WATER SECURITYTexas Farmers Are Worried One of the State’s Most Precious Water Resources Is Running Dry. You Should Be, Too.

By Jayme Lozano Carver

Published 21 June 2023

The Ogallala Aquifer serves farming communities in multiple states. When it runs dry, the agriculture industry in Texas and the nation is in jeopardy.

The Ogallala Aquifer is buried deep throughout the High Plains. The water flowing underneath is as good as gold for farmers in the region, serving as a lifeline in years when the drought and Texas heat wither crops.

It is a critical resource for the agricultural industry — not just in Texas, but in the other seven states that it lies beneath.

“At the end of the day, the Ogallala is propping us all up,” said Eric Simpson, the farm manager at At’l Do Farms on the outskirts of Lubbock. “No matter what, I’ll probably have to use water from it this summer because, without that, I don’t think we could grow much in West Texas unless it’s a cactus or a mesquite tree.”

Following several years of dry land and hardly any rainfall, farmers like Simpson in the High Plains are depending more on the aquifer. And that has consequences that are coming into focus.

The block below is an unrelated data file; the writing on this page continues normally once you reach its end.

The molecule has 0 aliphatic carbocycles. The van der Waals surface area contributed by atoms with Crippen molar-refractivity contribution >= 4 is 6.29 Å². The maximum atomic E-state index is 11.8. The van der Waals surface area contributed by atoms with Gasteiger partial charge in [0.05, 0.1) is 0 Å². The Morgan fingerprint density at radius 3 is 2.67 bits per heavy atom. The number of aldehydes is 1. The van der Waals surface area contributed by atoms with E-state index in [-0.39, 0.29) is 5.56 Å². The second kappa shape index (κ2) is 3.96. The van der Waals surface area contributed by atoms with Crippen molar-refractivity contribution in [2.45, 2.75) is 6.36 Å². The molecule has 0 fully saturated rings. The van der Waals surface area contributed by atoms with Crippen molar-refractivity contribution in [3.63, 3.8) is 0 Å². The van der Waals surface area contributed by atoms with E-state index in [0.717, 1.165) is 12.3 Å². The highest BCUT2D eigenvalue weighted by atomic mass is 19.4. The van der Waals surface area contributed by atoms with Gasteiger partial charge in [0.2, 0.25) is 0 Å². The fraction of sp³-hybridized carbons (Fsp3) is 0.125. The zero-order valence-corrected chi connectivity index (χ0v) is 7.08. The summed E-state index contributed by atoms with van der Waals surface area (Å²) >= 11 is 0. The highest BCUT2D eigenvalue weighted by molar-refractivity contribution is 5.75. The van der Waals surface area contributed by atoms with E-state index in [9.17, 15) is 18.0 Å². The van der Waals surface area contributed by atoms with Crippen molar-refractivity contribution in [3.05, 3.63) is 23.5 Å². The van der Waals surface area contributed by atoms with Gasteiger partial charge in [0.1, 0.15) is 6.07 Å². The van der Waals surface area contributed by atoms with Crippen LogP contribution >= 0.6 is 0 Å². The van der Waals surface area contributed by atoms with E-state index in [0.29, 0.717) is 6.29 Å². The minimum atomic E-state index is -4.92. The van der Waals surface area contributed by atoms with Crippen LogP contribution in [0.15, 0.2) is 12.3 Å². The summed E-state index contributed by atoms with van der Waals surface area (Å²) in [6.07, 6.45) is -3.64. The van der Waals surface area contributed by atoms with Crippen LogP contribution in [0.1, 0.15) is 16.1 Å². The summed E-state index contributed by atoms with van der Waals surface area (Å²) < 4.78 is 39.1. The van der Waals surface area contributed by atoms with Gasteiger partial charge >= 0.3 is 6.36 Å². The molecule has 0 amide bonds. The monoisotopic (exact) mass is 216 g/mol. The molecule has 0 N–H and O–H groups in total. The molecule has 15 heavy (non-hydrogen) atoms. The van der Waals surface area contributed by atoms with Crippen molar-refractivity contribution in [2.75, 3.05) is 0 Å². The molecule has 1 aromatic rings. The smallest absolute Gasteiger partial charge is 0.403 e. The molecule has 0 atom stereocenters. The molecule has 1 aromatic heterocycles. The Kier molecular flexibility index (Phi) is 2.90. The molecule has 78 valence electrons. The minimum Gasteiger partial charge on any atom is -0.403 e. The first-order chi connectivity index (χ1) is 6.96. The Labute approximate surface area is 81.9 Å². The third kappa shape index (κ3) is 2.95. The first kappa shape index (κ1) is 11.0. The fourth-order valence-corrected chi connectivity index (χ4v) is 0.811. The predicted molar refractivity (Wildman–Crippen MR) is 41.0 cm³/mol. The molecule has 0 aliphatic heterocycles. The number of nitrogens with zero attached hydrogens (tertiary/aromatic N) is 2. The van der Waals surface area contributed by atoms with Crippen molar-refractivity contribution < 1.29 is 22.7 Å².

On the heels of Texas’ worst drought in a decade, a report from the High Plains Underground Water Conservation District shows water levels in the Ogallala Aquifer, also known as the High Plains Aquifer, have dropped consistently in the region over the last five years. More than 1,300 wells were measured earlier this year, including ones from the smaller Edwards-Trinity Aquifer, all of which show varying degrees of decline. The biggest decrease was in Parmer County, which sits on the New Mexico border in between Lubbock and Amarillo, where there was a decline of 1.30 feet in the water levels.

This has caused concern for the future of agriculture in the High Plains. Scientists have found that climate change has pushed average temperatures higher in Texas, making heat waves and droughts worse. And with the warm temperatures continuing at night — and offering less relief — it’s harder to get the bountiful crops of cotton, grapes and corn the region is known for.

“Out here in West Texas, the one thing that they’re so dependent on to grow crops is water,” said Melanie Barnes, a senior research associate in geosciences for Texas Tech University. “That’s the one thing that really controls whether you can economically survive out here.”